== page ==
LizzL
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when is compost "done"?

Compost first timer here!
I've got a metal drum in which I keep my compost, mostly kitchen waste, veg and stuff, and garden waste. So when will I know it's "done"? When all the big bits are gone? can you just spread rotten stuff and plant stuff on it?

gumbo2176
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Compost is done when it very much like loose soil. You mention it is in a metal barrel. Are there drain holes in the barrel? Can you turn the material over to get the stuff really mixed up to aid in decomposition? Are you keeping it moist to promote decomposition?


The problem with composting in an enclosed container is compost needs air flow to help it along properly. I just have mine on the ground in a corner of my yard. I'll move it from one spot to an adjacent area when it is properly broken down and add kitchen scraps, yard waste, plant material, coffee grounds etc. to the other pile and mix it in so it can start the process of becoming compost. I plan on building a proper compost bin one of these days with 2 bays====one for finished compost to be stored till needed and the other for the actual composting of material.

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rainbowgardener
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The trouble with composting in a barrel, along with getting enough air, is that it needs to be batch style composting. That is, you load the barrel up with a batch of stuff and then you don't keep adding more, just let the batch compost until it is finished. Otherwise if you keep adding more, you will always have an un-separatable mixture of finished and new stuff.

Finished is when it looks like dark rich earth with no identifiable ingredients in it and it smells just rich and earthy.

If you are just putting kitchen and garden wastes in, you probably really need to be adding some browns to get good compost. Read the Greens/ Browns sticky at the top of this Forum. The kitchen and garden wastes are mostly all greens (unless garden wastes includes fall leaves which are brown).

If you have unfinished stuff, you can spread it, or bury it in your garden. Spreading it without burying it seems a bit yucky... would look messy, maybe be a little smelly, and tend to attract critters to your garden that you may not want. But burying it next to your plants can sometimes actually pull nutrients away from the plants in the process of breaking down the unfinished stuff. If you have a garden bed you won't be using until spring, burying your unfinished compost there would be fine. By spring it will be all nicely broken down.
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Joyfirst
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You don't have to wait untill it is all nice and done to use it, especially if you use it on the bottom of the beds. I think it is pretty good to have it not cooked all the way, because it attracts worms and other life to the beds.

toxcrusadr
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BTW, the composting process is basically the 'rusting' of organic matter, so to speak. It's a moist environment with organic acids and biological activity out the wazoo, all of which adds up to 'very corrosive' to regular steel. Your drum will become compost in short order. It won't hurt the compost, but you might want to plan for a different bin, you're going to need it. :-D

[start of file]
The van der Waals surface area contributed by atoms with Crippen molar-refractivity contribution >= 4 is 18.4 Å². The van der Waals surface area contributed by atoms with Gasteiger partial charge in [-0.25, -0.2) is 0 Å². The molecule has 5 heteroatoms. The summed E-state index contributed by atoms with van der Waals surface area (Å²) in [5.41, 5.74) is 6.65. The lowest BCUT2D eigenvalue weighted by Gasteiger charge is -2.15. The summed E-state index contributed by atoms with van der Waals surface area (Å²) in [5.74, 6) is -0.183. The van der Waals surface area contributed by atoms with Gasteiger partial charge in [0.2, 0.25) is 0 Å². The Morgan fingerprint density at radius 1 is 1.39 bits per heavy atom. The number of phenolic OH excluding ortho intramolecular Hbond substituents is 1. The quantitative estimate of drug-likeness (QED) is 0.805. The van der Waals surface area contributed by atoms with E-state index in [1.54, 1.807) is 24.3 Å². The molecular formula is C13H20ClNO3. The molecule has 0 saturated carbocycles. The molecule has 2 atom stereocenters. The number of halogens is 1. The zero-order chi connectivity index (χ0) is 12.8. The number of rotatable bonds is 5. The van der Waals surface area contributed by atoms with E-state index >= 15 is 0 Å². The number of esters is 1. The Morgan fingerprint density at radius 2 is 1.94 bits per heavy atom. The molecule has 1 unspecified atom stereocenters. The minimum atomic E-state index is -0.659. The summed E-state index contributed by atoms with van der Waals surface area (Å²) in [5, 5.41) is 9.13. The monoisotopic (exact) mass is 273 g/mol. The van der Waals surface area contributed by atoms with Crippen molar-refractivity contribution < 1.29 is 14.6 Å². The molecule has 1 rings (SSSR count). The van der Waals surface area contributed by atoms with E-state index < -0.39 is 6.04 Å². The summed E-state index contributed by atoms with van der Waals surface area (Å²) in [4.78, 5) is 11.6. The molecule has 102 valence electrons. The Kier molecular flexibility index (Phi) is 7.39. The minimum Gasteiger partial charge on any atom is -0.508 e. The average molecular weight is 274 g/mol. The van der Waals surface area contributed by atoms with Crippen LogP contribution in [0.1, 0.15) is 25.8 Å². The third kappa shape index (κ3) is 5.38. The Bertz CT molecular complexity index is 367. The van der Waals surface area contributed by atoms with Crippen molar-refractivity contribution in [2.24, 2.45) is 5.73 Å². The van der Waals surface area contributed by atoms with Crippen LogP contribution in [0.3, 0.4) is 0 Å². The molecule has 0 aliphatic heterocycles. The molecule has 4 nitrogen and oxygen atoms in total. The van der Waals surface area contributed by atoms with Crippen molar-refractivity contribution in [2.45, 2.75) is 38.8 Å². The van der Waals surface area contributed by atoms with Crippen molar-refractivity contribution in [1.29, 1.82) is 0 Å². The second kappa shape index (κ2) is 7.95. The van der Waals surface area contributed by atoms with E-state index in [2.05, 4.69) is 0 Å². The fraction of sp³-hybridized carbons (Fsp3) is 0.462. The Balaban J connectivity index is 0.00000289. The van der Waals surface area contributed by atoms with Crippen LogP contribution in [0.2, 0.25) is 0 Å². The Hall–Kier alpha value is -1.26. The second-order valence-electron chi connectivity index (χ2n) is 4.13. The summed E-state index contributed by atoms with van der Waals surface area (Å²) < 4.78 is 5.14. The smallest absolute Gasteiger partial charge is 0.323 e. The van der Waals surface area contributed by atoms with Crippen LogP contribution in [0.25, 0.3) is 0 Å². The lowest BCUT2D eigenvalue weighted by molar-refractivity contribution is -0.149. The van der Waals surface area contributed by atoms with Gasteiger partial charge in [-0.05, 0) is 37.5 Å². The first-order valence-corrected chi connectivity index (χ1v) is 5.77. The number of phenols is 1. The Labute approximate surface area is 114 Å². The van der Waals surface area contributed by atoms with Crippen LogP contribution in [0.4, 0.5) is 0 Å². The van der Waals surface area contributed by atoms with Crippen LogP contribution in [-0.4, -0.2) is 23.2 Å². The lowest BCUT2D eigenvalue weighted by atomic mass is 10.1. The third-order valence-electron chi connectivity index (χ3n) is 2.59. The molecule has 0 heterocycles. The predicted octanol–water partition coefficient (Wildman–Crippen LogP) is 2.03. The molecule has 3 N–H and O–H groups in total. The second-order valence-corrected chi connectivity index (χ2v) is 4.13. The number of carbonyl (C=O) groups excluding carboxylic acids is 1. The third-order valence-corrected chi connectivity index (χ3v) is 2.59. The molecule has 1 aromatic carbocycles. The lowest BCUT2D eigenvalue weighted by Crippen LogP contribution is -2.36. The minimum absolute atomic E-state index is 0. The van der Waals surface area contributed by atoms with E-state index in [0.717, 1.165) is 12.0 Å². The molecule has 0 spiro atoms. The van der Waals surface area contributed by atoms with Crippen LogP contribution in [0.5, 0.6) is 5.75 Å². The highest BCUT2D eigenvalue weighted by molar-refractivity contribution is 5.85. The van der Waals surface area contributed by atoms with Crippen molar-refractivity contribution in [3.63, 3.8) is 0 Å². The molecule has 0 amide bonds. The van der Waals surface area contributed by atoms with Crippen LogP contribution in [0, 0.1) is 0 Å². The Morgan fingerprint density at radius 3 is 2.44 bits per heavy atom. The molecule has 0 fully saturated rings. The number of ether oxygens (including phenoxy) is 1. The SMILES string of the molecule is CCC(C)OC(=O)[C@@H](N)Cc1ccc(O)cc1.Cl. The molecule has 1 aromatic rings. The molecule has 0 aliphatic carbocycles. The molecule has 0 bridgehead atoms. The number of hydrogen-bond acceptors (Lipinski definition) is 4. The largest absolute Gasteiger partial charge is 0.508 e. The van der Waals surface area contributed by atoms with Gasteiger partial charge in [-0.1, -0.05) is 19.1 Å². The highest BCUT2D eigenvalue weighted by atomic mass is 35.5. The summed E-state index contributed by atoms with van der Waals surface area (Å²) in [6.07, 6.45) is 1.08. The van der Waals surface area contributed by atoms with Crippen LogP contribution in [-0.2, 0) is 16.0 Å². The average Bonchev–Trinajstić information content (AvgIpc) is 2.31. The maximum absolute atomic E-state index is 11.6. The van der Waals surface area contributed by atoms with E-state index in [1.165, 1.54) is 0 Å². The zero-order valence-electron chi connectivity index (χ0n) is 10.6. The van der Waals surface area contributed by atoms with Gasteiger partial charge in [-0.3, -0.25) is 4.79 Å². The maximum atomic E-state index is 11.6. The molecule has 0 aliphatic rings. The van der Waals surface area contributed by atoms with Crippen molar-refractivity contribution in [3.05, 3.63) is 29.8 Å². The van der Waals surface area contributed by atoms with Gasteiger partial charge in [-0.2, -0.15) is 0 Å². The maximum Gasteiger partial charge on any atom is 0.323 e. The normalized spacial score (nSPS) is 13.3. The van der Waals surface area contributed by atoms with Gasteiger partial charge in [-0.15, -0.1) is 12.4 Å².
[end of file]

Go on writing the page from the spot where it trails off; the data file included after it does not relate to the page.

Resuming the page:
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Toil
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doesn't the water and air rust the metal in an electrochemical process called oxydation?

bacterial processes, like the ones that do most of the work in hot compost, don't rely on acids to digest food, but rather, on enzymes. They are so small, they don't have room for openings, so everything has to be able to move through the cell wall. The whole process results in a net loss of hydrogen for the soil solution, not a gain. (as far as I know)

In other words aerobic bacterial action raises pH, but because you have iron, water, and air, you will get rust no matter what you do, short of immersion in water and installation of a sacrificial node that gives up ions easier than the barrel (which needs replacing as it melts).
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toxcrusadr
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Toil, I'm by no means an expert on biological processes, being a chemist rather than a biologist. I just thought I'd read in more than one place that a microbially active environment would enhance oxidative corrosion. One mechanism I can think of is that dissolved salts are much higher in compost than in rainwater or tap water, so the conductivity of the water phase is much higher. This would enhance already ongoing electrochemical rusting the same way salt water will rust your car faster than rain water.

Anecdotal evidence: many years ago I built a compost tumbler out of a steel drum. It rusted away in a couple of seasons. This was in the NM desert where cars and other metal items seem to last forever.
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Toil
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this could be an interesting experiment: one drum is kept moist, exposed to air, and sterile, while the other develops bio-slime.

which would rust first?
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toxcrusadr
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Here's a pretty technical article on microbially induced corrosion (MIC):